The song always starts with the same melody. A late thirty / early fortysomething signs up for a Facebook account just “to see who’s out there.” If she’s like me, maybe she’s looking for a meager handful of friends from days gone by. Maybe he just wants to “reconnect” with some of the guys on the team that went to State back in ’89. Sure enough, he finds some classmates from the college days and even his very best friend from high school sends him a friend request or a poke. Just like that, 25 years fall away and she’s reminiscing with some of the old gang about their exploits in the days before cell phones when lying to our parents was so much simpler.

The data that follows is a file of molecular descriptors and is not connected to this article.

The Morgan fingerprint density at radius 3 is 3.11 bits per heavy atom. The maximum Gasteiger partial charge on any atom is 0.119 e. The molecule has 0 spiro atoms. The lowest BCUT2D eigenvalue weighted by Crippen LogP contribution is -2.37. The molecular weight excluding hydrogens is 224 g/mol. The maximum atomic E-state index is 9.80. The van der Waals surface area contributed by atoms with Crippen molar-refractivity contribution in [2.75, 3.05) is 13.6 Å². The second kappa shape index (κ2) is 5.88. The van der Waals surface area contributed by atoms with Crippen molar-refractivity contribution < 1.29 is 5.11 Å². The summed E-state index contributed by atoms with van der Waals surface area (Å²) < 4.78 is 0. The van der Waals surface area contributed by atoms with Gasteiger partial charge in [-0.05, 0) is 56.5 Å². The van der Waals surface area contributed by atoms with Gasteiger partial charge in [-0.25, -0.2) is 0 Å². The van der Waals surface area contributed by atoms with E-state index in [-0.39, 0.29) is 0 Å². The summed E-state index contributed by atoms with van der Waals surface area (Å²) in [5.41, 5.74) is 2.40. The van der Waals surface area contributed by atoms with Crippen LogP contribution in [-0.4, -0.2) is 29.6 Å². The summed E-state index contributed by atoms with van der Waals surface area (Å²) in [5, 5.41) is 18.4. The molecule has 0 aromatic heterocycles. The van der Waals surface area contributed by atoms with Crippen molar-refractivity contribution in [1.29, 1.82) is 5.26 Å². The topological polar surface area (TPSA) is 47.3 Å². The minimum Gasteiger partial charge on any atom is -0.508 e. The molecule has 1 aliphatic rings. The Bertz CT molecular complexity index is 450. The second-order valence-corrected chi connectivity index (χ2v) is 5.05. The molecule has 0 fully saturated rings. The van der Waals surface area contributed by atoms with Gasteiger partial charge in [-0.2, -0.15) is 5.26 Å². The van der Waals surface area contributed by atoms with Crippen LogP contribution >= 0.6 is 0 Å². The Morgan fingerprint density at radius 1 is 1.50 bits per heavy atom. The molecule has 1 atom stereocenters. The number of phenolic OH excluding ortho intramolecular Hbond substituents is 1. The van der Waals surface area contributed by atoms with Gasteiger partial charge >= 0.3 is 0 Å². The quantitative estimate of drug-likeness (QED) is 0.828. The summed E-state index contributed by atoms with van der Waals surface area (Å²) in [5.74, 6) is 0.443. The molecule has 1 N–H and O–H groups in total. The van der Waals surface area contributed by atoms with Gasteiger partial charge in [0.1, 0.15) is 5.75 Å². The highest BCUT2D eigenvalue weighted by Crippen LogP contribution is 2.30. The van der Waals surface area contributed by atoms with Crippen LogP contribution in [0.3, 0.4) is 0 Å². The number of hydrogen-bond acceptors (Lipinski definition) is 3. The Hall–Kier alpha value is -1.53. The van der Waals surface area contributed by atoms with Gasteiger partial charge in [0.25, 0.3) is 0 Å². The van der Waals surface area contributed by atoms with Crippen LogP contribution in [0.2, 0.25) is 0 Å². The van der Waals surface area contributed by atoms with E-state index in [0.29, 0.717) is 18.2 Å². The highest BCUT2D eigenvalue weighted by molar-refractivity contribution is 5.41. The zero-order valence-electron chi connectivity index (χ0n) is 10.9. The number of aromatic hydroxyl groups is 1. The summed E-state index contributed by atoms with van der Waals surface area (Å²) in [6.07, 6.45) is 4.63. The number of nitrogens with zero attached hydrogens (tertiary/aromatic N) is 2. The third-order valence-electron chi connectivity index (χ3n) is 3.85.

It’s all innocent fun. Just a bunch of girls catching up on old times before stretch marks and sagging boobs; a bunch of guys reliving the glory days when all the mass around their waists was up in their chests and they had more hair on their heads than their backs. Then it happens. He logs on one evening and a new friend request is waiting for him. He clicks on the notice, a picture pops up, and he flushes hot . . . it’s HER! His mind goes back to summer days at the pool, dances after football games, and . . . well, increasingly less awkward fumbling sex wherever they could get mostly horizontal.